Not every home purchase will require putting money in escrow. However, if you will need to have escrow, it is helpful to understand how it works and why it is a requirement.
Escrow is money put into an account by the buyer. It is a percentage of the purchase price and helps to prove your intent to buy. It serves several purposes.
Protects the seller
Once you go into escrow, meaning you have put money into an account, the buyer has to remove the property from the market. If you were to back out of the deal, the buyer would have lost time on the market when they could have sold to another buyer. Having the escrow money gives them a safeguard because if you decide not to buy and do not have a valid reason, that money can go to the seller.
Putting money in escrow also provides you protection. It helps you have money toward your downpayment and for closing costs. It also guaranteed that you can have proper inspections done on the property and get repairs if needed.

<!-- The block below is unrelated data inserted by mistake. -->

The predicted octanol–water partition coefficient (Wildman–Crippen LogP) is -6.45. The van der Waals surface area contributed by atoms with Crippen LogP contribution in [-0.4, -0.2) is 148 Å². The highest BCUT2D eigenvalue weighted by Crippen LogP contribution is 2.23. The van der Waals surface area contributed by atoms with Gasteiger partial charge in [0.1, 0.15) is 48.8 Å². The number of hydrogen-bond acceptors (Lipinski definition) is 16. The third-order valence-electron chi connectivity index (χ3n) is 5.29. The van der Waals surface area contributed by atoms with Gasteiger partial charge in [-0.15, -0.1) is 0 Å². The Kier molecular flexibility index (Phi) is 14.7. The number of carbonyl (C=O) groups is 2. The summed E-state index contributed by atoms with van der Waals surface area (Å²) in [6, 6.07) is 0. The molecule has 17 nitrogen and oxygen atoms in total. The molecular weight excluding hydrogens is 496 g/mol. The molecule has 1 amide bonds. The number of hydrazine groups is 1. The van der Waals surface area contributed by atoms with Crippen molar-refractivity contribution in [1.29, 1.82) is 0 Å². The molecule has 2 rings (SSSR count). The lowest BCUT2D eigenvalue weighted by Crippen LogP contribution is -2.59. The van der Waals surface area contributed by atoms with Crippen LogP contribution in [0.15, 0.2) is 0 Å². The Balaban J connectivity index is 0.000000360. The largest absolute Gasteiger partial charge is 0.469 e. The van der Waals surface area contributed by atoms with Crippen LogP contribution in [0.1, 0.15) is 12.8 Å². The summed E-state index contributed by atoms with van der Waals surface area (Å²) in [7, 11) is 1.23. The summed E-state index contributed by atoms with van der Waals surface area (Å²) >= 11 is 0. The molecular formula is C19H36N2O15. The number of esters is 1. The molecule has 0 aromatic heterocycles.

Escrow in this sense is an account prior to buying a home. It is not the same as an escrow account your lender may require for paying taxes and insurance costs after you secure the mortgage.
You may not have to pay escrow money. It often depends on the current real estate market. If it is competitive, you may need to put money in escrow to avoid losing the home to another buyer.